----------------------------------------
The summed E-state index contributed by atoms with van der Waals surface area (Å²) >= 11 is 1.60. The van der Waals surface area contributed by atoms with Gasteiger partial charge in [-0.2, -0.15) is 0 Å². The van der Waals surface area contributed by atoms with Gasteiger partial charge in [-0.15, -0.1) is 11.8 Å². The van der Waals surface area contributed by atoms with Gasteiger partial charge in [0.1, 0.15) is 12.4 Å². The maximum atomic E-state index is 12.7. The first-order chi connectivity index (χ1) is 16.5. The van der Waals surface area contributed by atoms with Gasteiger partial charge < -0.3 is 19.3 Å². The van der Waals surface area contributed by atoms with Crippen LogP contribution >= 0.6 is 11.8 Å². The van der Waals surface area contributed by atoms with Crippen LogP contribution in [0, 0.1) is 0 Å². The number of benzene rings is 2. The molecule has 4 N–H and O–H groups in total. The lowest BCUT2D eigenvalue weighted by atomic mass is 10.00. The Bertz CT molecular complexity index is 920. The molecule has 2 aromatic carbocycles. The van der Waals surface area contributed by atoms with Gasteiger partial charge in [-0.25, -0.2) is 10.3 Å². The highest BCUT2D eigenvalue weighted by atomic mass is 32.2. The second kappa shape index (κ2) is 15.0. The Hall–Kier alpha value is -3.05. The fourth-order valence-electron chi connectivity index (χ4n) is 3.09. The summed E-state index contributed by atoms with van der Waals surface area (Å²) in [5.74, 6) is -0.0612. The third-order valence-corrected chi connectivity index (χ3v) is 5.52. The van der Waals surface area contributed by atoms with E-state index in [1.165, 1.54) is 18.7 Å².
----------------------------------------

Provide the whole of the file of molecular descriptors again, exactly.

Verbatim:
The summed E-state index contributed by atoms with van der Waals surface area (Å²) >= 11 is 1.60. The van der Waals surface area contributed by atoms with Gasteiger partial charge in [-0.2, -0.15) is 0 Å². The van der Waals surface area contributed by atoms with Gasteiger partial charge in [-0.15, -0.1) is 11.8 Å². The van der Waals surface area contributed by atoms with Gasteiger partial charge in [0.1, 0.15) is 12.4 Å². The maximum atomic E-state index is 12.7. The first-order chi connectivity index (χ1) is 16.5. The van der Waals surface area contributed by atoms with Gasteiger partial charge < -0.3 is 19.3 Å². The van der Waals surface area contributed by atoms with Crippen LogP contribution >= 0.6 is 11.8 Å². The van der Waals surface area contributed by atoms with Crippen LogP contribution in [0, 0.1) is 0 Å². The number of benzene rings is 2. The molecule has 4 N–H and O–H groups in total. The lowest BCUT2D eigenvalue weighted by atomic mass is 10.00. The Bertz CT molecular complexity index is 920. The molecule has 2 aromatic carbocycles. The van der Waals surface area contributed by atoms with Gasteiger partial charge in [-0.25, -0.2) is 10.3 Å². The highest BCUT2D eigenvalue weighted by atomic mass is 32.2. The second kappa shape index (κ2) is 15.0. The Hall–Kier alpha value is -3.05. The fourth-order valence-electron chi connectivity index (χ4n) is 3.09. The summed E-state index contributed by atoms with van der Waals surface area (Å²) in [5.74, 6) is -0.0612. The third-order valence-corrected chi connectivity index (χ3v) is 5.52. The van der Waals surface area contributed by atoms with E-state index in [1.165, 1.54) is 18.7 Å².